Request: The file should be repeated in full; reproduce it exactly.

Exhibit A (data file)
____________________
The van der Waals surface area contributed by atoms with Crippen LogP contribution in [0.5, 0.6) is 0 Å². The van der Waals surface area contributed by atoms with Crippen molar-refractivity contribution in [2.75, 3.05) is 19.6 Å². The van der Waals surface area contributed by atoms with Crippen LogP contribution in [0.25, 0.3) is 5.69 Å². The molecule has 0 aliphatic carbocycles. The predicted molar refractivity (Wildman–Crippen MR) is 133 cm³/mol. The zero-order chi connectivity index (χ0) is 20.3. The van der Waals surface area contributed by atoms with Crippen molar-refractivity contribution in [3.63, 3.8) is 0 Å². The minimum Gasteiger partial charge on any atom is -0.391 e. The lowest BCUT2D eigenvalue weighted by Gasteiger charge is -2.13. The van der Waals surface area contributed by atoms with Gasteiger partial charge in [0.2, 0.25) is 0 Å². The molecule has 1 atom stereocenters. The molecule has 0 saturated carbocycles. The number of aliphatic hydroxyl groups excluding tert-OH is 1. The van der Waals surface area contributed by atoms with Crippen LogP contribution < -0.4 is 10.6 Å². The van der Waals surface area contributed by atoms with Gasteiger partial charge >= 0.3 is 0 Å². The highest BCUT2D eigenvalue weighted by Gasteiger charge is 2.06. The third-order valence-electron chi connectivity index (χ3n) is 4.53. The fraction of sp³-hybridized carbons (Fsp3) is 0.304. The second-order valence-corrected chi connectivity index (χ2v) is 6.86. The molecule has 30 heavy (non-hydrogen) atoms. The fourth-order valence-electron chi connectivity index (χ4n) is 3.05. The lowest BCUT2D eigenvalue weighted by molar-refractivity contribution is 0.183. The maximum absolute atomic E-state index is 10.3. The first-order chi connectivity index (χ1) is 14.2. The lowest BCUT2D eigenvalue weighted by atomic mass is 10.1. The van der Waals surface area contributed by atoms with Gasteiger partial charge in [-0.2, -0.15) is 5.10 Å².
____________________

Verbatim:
The van der Waals surface area contributed by atoms with Crippen LogP contribution in [0.5, 0.6) is 0 Å². The van der Waals surface area contributed by atoms with Crippen molar-refractivity contribution in [2.75, 3.05) is 19.6 Å². The van der Waals surface area contributed by atoms with Crippen LogP contribution in [0.25, 0.3) is 5.69 Å². The molecule has 0 aliphatic carbocycles. The predicted molar refractivity (Wildman–Crippen MR) is 133 cm³/mol. The zero-order chi connectivity index (χ0) is 20.3. The van der Waals surface area contributed by atoms with Crippen molar-refractivity contribution in [3.63, 3.8) is 0 Å². The minimum Gasteiger partial charge on any atom is -0.391 e. The lowest BCUT2D eigenvalue weighted by Gasteiger charge is -2.13. The van der Waals surface area contributed by atoms with Gasteiger partial charge in [0.2, 0.25) is 0 Å². The molecule has 1 atom stereocenters. The molecule has 0 saturated carbocycles. The number of aliphatic hydroxyl groups excluding tert-OH is 1. The van der Waals surface area contributed by atoms with Crippen LogP contribution < -0.4 is 10.6 Å². The van der Waals surface area contributed by atoms with Gasteiger partial charge >= 0.3 is 0 Å². The highest BCUT2D eigenvalue weighted by Gasteiger charge is 2.06. The third-order valence-electron chi connectivity index (χ3n) is 4.53. The fraction of sp³-hybridized carbons (Fsp3) is 0.304. The second-order valence-corrected chi connectivity index (χ2v) is 6.86. The molecule has 30 heavy (non-hydrogen) atoms. The fourth-order valence-electron chi connectivity index (χ4n) is 3.05. The lowest BCUT2D eigenvalue weighted by molar-refractivity contribution is 0.183. The maximum absolute atomic E-state index is 10.3. The first-order chi connectivity index (χ1) is 14.2. The lowest BCUT2D eigenvalue weighted by atomic mass is 10.1. The van der Waals surface area contributed by atoms with Gasteiger partial charge in [-0.2, -0.15) is 5.10 Å².